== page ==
LANSING — Activists and local officials made their final impassioned plea before a Michigan House committee passed bills on Wednesday, June 7 that prevents any city or county from passing “sanctuary” laws.
The two bills, introduced by State Reps. Pamela Hornberger (R-Chesterfield Twp.) and Beau LaFave (R-Iron Mountain), passed in the Local Government Committee across party lines, with seven Republicans in favor and four Democrats in opposition.
Its proponents say the bills seek to ensure local governments do not enact mandates that clash with federal immigration laws. Opponents charge that the bills unreasonably force city employees to act as federal agents and widen the trust gap between immigrant communities and law enforcement.
Both bills include the same language, but one deals with municipalities and cities, while the other discusses legislation in counties. The bills are now set to be considered by the entire House.
Opposition at the House
Outside the meeting chamber at the Anderson House Office Building, across from the Capitol in Lansing, a group of lobbyists and advocates against the anti-sanctuary bill awaited their chance to fill the seats. Almost all at the standing room only meeting traveled from other cities and bashed the measures.
One of them is Kururama Sanchez, an intern in the offices of Detroit City Councilwoman Raquel Castaneda-Lopez, who said she has been working to update the language in city policy to ensure Detroit is as welcoming to immigrant communities as possible.
Sanchez told The AANews that the bills represents the continual undermining of local law enforcement and their vital relationship with the communities they keep safe.
She said some local governments and representatives hesitate to implement sanctuary and welcoming policies, especially as the White House has threatened to cut already thin federal funding to cities that chose to do so.
However, there is currently no plan and funding source to make it happen, she said.
She added that there is an ever-increasing support across the state for implementing sanctuary and welcoming policies, while evidence supports that no negative impact would come out it.
“I continue to always place those that are living in fear of separation with families, above all else,” Sanchez said.
Chris Hackbarth, the Michigan Municipal League’s director of state and federal affairs, testified before the House committee members in opposition of the bill. He raised an issue with the bill’s vague terminology. Like that its title includes the word sanctuary, while the text does not include or define the term anywhere.
By mixing local law enforcement and the enforcement of federal immigration law, these bills would substantially increase the need for training in local jurisdictions and likely staffing. Local budgets are under constant downward pressure and these mandates would dilute already scarce law enforcement resources.
The league represents 522 cities and townships around the state. There are no sanctuary cities in Michigan, but there are at least three cities that call themselves “welcoming” and have enacted sanctuary policies for about a decade, all while the federal government has not raised any concerns about their operations, he said.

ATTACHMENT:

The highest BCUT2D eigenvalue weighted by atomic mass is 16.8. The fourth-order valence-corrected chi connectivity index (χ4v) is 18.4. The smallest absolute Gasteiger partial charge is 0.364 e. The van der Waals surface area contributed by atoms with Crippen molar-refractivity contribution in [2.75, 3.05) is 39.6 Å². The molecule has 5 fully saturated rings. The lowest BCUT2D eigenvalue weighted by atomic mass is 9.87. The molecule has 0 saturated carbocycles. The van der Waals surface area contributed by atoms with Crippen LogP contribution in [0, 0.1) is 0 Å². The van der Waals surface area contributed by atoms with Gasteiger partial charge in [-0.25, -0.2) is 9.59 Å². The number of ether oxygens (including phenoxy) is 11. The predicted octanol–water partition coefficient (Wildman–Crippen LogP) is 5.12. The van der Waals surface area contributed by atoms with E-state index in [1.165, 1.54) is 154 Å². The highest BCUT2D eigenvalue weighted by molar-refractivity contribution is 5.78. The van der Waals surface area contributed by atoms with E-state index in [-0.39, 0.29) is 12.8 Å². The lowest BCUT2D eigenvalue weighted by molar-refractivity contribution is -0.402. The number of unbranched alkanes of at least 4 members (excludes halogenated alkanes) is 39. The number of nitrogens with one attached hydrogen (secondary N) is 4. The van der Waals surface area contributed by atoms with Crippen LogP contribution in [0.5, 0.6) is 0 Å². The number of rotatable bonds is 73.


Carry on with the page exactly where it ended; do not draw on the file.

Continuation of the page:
He labeled the proposed bills as a “poorly crafted solution in search of a problem.”
They also create disparities between the treatment of different law enforcement entities, because it defines enforcement entities as cities, villages and townships, while leaving out other entities like university and port authority police, Hackbarth said.
The bill ultimately restricts local municipalities from enacting polices or ordinances that limit cooperation with federal officials, as made clear at the meeting by the committee chair, State Rep. James Lower (R-Cedar Lake).
But Hackbarth said many cities have enacted policies against asking for someone’s immigration status, as it would not be part of a local officer’s duty or training. He pointed to a 2016 State Department report that about 40,000 individuals failed to display a valid license at a traffic stop.
“That’s 40,000 people who may have left their wallet at home,” he said. “Are we now saying every single one of those individuals has to be asked their legal presence by police?”
That would place any of the communities with a policy against asking the immigration status at a traffic stop at risk for violating the law, he concluded.
Ann Arbor Mayor Christopher Taylor, who also testified against the bills, echoed that the bills seek to create a problem that does not exist. He stressed that Ann Arbor’s welcoming city legislation is carefully calibrated to comply with federal law and proper police practices.
For the households in Ann Arbor, Taylor said the bills would increase profiling, discrimination and break apart hard working families. For the city as a whole, the bills would threaten public safety.
“By mixing local law enforcement and the enforcement of federal immigration law, these bills would substantially increase the need for training in local jurisdictions and likely staffing,” he said. “Local budgets are under constant downward pressure and these mandates would dilute already scarce law enforcement resources.”